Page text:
Monday, June 7, 2010

Change, illusion and the Obama presidency

by William P. Muhammad


When President Barack Obama entered into office January, 2009, it was clear the oft repeated campaign slogan of “change we can believe in” was overwhelmingly accepted both domestically and internationally. Now, 18 months into his presidency, with wars on multiple fronts, the largest environmental disaster in recent American history and an all but collapsed Middle East peace process, it is clear the honeymoon period afforded to the president in the wake of his election has come to a screeching halt.

As national and international events currently testing the Obama administration range from economic to military to environmental, none appear to have any solution or end in sight. Under the previous administration, as deregulation and corporate greed fed what became the largest economic crisis since the Great Depression, the so-called war on terror set the stage for confrontation not only on the basis of religion, but also on the basis of an unbridled and insatiable appetite for petroleum.

Furthermore, as oil profits appeared to take precedence over environmental and human rights concerns, a weak economy and continuous war have prompted the current president to stand in league with big business on one side of the equation while working to satisfy popular demands for justice and redress on the other. With America’s credibility and moral authority on the line, in a contradictory manner, the United States has both denounced and embraced corporatism, militarism and aspects of humanitarianism, all in order to preserve and promote the so-called national interest.

Regarding foreign policy, this paradox was recently witnessed in America’s weak response to a fatal commando raid, by Israel, upon a humanitarian relief convoy in international waters. Furthermore, in the name of combating “extremism,” many Muslim charities that aid beleaguered Muslim populations are similarly targeted for sanctions, if not negative propaganda, by the United States government.

In spite of Mr. Obama’s desire for a “new beginning” in the Muslim world, forces of politically motivated resistance within the United States are making that nearly impossible. As dissatisfaction at home and abroad continues to mount, America’s image overseas has suffered, particularly as conservative politicians exploit the ignorance of their constituencies and play to the basest levels of prejudice and fear.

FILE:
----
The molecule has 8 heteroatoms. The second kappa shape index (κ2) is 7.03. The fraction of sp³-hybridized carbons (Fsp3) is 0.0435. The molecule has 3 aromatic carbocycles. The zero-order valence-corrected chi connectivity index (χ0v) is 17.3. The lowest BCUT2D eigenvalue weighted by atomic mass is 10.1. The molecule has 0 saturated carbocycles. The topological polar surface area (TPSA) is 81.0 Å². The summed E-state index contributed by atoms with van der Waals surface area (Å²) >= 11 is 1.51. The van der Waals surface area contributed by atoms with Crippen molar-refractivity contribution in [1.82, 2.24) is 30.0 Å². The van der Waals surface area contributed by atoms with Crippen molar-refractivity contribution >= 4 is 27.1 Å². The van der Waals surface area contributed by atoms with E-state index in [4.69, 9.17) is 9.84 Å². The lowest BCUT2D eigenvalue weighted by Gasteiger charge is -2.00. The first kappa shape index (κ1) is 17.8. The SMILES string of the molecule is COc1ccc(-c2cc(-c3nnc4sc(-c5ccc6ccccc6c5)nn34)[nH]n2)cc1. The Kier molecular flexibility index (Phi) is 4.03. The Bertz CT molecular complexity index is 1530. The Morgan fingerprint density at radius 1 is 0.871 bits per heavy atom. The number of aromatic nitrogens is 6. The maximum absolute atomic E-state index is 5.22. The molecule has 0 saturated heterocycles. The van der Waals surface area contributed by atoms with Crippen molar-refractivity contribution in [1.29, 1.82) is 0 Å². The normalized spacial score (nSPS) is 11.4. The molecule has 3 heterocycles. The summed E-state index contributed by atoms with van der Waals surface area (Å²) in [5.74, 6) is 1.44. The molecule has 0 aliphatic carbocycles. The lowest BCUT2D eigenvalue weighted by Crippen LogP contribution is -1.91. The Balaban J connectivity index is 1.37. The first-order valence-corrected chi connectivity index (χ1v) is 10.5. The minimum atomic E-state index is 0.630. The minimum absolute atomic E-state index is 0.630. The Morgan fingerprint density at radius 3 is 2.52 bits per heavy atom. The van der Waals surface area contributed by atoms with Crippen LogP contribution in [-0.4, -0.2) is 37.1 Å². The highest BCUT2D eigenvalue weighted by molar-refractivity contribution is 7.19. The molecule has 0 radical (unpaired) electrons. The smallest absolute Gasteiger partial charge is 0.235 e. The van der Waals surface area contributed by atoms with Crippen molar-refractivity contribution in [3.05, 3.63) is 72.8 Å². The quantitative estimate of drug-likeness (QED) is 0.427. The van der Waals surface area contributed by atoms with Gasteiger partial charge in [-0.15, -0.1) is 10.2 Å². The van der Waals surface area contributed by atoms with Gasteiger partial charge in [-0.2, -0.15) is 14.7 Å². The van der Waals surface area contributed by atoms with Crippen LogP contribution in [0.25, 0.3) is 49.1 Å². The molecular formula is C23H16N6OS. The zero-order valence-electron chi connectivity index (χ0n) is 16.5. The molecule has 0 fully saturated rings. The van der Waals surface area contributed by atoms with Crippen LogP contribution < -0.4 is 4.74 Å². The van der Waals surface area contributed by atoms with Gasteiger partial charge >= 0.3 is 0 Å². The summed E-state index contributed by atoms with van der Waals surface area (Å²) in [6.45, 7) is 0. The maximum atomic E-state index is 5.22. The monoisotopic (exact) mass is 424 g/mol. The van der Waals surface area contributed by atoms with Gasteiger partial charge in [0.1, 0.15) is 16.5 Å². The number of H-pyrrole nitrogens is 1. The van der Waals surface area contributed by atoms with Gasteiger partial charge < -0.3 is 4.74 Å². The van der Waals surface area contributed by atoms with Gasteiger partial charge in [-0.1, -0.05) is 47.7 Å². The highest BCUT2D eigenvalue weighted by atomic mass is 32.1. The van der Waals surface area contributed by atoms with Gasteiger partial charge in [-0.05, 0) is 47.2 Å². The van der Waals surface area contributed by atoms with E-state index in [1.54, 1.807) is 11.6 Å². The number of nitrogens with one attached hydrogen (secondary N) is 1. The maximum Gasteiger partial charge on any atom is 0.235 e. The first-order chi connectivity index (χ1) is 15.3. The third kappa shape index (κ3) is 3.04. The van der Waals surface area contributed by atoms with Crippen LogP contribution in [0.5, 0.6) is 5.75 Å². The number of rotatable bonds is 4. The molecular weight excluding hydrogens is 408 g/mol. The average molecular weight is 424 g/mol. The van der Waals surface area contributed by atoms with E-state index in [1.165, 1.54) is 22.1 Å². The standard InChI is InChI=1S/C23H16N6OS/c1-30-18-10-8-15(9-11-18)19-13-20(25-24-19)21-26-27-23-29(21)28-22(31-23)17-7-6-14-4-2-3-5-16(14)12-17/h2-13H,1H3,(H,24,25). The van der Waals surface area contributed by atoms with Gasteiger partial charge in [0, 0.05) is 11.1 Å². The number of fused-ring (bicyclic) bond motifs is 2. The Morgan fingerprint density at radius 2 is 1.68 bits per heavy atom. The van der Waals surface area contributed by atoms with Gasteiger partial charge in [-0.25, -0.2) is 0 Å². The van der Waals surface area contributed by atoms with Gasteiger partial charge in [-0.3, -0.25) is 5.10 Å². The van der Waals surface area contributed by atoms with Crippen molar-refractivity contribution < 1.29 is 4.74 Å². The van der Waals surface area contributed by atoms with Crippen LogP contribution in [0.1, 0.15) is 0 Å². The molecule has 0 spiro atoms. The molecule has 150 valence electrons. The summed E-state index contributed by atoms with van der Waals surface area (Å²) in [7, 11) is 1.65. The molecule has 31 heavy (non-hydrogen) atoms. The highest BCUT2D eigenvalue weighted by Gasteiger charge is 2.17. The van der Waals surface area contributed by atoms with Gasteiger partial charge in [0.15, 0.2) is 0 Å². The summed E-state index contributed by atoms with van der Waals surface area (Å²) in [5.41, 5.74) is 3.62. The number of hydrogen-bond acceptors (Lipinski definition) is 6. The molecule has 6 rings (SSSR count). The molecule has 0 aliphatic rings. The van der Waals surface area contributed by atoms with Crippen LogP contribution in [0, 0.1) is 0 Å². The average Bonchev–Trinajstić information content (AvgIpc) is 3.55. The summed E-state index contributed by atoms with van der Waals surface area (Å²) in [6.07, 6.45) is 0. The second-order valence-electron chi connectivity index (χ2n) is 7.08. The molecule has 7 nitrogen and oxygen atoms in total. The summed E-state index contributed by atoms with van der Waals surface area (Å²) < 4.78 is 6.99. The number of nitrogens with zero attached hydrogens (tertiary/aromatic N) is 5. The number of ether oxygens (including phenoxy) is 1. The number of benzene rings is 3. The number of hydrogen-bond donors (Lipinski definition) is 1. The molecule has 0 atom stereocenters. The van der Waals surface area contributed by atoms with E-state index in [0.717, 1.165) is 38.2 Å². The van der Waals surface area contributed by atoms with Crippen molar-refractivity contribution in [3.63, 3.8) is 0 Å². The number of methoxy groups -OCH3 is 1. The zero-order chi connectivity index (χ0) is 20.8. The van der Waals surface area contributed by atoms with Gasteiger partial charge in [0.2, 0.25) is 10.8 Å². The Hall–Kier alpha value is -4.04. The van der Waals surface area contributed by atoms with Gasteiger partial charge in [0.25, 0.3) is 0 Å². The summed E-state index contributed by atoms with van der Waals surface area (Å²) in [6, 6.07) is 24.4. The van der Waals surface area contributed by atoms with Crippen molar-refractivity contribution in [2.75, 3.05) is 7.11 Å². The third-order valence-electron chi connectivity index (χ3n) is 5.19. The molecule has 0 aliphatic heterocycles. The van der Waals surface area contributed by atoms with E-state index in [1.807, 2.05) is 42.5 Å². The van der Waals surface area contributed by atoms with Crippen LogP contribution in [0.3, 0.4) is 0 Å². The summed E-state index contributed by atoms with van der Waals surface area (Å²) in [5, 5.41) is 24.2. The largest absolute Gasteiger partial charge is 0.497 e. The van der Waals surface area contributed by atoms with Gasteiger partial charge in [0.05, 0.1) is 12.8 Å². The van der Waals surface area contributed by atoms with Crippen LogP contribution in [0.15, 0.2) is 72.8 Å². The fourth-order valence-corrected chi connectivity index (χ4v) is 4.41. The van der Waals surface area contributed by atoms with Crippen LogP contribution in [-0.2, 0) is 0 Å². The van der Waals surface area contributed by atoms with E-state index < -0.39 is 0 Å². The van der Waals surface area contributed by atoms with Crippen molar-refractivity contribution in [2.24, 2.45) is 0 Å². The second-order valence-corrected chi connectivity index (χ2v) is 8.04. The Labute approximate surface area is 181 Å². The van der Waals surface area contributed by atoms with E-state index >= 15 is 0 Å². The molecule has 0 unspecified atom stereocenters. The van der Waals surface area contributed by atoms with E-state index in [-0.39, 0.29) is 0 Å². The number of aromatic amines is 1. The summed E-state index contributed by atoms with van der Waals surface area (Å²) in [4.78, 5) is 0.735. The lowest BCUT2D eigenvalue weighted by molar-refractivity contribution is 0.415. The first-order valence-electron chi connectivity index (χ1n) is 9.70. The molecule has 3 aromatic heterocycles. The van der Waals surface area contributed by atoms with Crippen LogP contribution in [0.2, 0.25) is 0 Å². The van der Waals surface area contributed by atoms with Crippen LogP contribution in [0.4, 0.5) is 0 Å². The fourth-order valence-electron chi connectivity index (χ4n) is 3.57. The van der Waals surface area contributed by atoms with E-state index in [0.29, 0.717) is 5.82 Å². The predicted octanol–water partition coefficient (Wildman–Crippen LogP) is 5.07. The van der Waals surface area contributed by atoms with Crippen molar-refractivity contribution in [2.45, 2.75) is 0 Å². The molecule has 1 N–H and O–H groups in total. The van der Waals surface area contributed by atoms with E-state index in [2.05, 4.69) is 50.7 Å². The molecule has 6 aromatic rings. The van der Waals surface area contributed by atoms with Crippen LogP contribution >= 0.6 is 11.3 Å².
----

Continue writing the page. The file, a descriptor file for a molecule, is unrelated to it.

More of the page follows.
The great divide between conservatives and progressives, as often depicted by media in terms of blue and red states, describes a much larger issue than that of simply Republicans versus Democrats. It actually exposes the strategies of those desiring to uphold an old system that is going out and the tactics required to maintain its perceived lock on power.

In the meantime, as those seeking real change become frustrated with the apparent lack of a progressive agenda, the passage of health care reform and improvements to student loan financing has been almost forgotten as the stalling created by those harboring the hard-line, tie up the legislative process.

While conservative and liberal ideologues continue to battle for the heart and soul of American policy, in order to appeal to the center-right prior to the 2010 and 2012 elections, the Obama administration has moved to the right regarding the prosecution of war, diplomacy and in fulfilling the desires of big business and finance. However, as what may be viewed as a pragmatic move for domestic consumption plays out on the international stage, the administration’s apparent desire to mollify conservatives and foreign interest groups may unfortunately backfire.

Continuing the policies of former President George W. Bush, but implementing them with softer and kinder words, creates only an illusion of change. In the face of high expectations, both inside and outside of America, the balancing act President Obama must engage in requires him to be all things to all people while actually pleasing no one. This unenviable position carries with it the burden of wanting to do the right thing, while at the same time being prevented from doing so. Thus, having his hands tied, the wiggle room Mr. Obama does enjoy forces him into compromises and watered down versions of his original campaign promises.

Making him appear weak to his supporters and two-faced to his opponents, the pressures upon President Obama often manifest themselves as realities contrasting against his original ideas. Nowhere is this felt more than beyond the shores of America, where foreign policy decisions and political agreements often take the form of bullets and bombs that far too often take the lives of innocent civilians.

In the meantime, as political pressure and staunch opposition attempt to hamstring his administration, promises take the appearance of illusions as ire mounts on each side of the political spectrum. With a conservative backlash and liberal dissatisfaction only heightening the gridlock, few are satisfied with the president’s ability to deliver as America teeters on the brink of more war, economic uncertainty and ballooning debt.

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